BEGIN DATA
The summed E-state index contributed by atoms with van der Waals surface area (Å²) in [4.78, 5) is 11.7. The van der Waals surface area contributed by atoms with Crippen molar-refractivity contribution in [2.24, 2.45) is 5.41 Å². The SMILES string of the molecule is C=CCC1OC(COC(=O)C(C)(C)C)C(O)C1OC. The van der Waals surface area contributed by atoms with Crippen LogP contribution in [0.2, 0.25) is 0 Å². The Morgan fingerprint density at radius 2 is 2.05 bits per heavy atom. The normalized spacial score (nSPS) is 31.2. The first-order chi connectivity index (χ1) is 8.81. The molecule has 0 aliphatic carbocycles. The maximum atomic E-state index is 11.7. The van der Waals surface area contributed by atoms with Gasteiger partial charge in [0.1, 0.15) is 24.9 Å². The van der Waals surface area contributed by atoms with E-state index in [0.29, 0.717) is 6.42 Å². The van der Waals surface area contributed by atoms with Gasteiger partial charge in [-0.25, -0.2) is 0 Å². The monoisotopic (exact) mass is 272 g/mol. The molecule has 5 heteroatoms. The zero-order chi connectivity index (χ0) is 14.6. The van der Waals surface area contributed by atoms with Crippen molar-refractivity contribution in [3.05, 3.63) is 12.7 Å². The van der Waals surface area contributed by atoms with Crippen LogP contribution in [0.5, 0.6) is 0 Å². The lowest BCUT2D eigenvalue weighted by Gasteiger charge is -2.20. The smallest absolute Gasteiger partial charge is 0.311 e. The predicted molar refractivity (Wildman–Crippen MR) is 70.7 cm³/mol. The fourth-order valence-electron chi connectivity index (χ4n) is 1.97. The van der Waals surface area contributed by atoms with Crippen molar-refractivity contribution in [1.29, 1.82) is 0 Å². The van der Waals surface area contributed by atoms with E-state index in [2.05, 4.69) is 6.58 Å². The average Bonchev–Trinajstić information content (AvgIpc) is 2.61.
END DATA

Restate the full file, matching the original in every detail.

The summed E-state index contributed by atoms with van der Waals surface area (Å²) in [4.78, 5) is 11.7. The van der Waals surface area contributed by atoms with Crippen molar-refractivity contribution in [2.24, 2.45) is 5.41 Å². The SMILES string of the molecule is C=CCC1OC(COC(=O)C(C)(C)C)C(O)C1OC. The van der Waals surface area contributed by atoms with Crippen LogP contribution in [0.2, 0.25) is 0 Å². The Morgan fingerprint density at radius 2 is 2.05 bits per heavy atom. The normalized spacial score (nSPS) is 31.2. The first-order chi connectivity index (χ1) is 8.81. The molecule has 0 aliphatic carbocycles. The maximum atomic E-state index is 11.7. The van der Waals surface area contributed by atoms with Gasteiger partial charge in [0.1, 0.15) is 24.9 Å². The van der Waals surface area contributed by atoms with E-state index in [0.29, 0.717) is 6.42 Å². The van der Waals surface area contributed by atoms with Gasteiger partial charge in [-0.25, -0.2) is 0 Å². The monoisotopic (exact) mass is 272 g/mol. The molecule has 5 heteroatoms. The zero-order chi connectivity index (χ0) is 14.6. The van der Waals surface area contributed by atoms with Crippen molar-refractivity contribution in [3.05, 3.63) is 12.7 Å². The van der Waals surface area contributed by atoms with Crippen LogP contribution in [0.5, 0.6) is 0 Å². The lowest BCUT2D eigenvalue weighted by Gasteiger charge is -2.20. The smallest absolute Gasteiger partial charge is 0.311 e. The predicted molar refractivity (Wildman–Crippen MR) is 70.7 cm³/mol. The fourth-order valence-electron chi connectivity index (χ4n) is 1.97. The van der Waals surface area contributed by atoms with Crippen molar-refractivity contribution in [1.29, 1.82) is 0 Å². The van der Waals surface area contributed by atoms with E-state index in [2.05, 4.69) is 6.58 Å². The average Bonchev–Trinajstić information content (AvgIpc) is 2.61.